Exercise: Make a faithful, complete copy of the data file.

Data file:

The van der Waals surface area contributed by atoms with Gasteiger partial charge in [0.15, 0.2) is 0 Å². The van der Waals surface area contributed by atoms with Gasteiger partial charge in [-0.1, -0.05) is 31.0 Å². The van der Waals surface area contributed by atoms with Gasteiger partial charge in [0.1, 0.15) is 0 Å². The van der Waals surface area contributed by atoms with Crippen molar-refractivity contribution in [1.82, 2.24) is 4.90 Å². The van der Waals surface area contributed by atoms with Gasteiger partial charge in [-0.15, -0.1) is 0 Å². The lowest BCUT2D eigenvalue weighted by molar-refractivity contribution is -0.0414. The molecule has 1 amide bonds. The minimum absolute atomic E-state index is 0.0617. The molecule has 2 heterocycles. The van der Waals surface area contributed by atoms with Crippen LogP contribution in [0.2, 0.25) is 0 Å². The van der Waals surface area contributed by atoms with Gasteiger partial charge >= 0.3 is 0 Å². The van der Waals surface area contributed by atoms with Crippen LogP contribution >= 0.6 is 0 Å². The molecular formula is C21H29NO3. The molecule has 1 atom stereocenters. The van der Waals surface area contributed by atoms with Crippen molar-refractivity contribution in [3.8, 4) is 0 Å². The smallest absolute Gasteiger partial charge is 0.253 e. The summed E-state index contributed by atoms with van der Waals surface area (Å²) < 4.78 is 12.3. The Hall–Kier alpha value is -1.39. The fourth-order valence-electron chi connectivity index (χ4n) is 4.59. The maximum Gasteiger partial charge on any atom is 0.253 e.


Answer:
The van der Waals surface area contributed by atoms with Gasteiger partial charge in [0.15, 0.2) is 0 Å². The van der Waals surface area contributed by atoms with Gasteiger partial charge in [-0.1, -0.05) is 31.0 Å². The van der Waals surface area contributed by atoms with Gasteiger partial charge in [0.1, 0.15) is 0 Å². The van der Waals surface area contributed by atoms with Crippen molar-refractivity contribution in [1.82, 2.24) is 4.90 Å². The van der Waals surface area contributed by atoms with Gasteiger partial charge in [-0.15, -0.1) is 0 Å². The lowest BCUT2D eigenvalue weighted by molar-refractivity contribution is -0.0414. The molecule has 1 amide bonds. The minimum absolute atomic E-state index is 0.0617. The molecule has 2 heterocycles. The van der Waals surface area contributed by atoms with Crippen LogP contribution in [0.2, 0.25) is 0 Å². The van der Waals surface area contributed by atoms with Gasteiger partial charge >= 0.3 is 0 Å². The van der Waals surface area contributed by atoms with Crippen LogP contribution >= 0.6 is 0 Å². The molecular formula is C21H29NO3. The molecule has 1 atom stereocenters. The van der Waals surface area contributed by atoms with Crippen molar-refractivity contribution in [3.8, 4) is 0 Å². The smallest absolute Gasteiger partial charge is 0.253 e. The summed E-state index contributed by atoms with van der Waals surface area (Å²) < 4.78 is 12.3. The Hall–Kier alpha value is -1.39. The fourth-order valence-electron chi connectivity index (χ4n) is 4.59. The maximum Gasteiger partial charge on any atom is 0.253 e.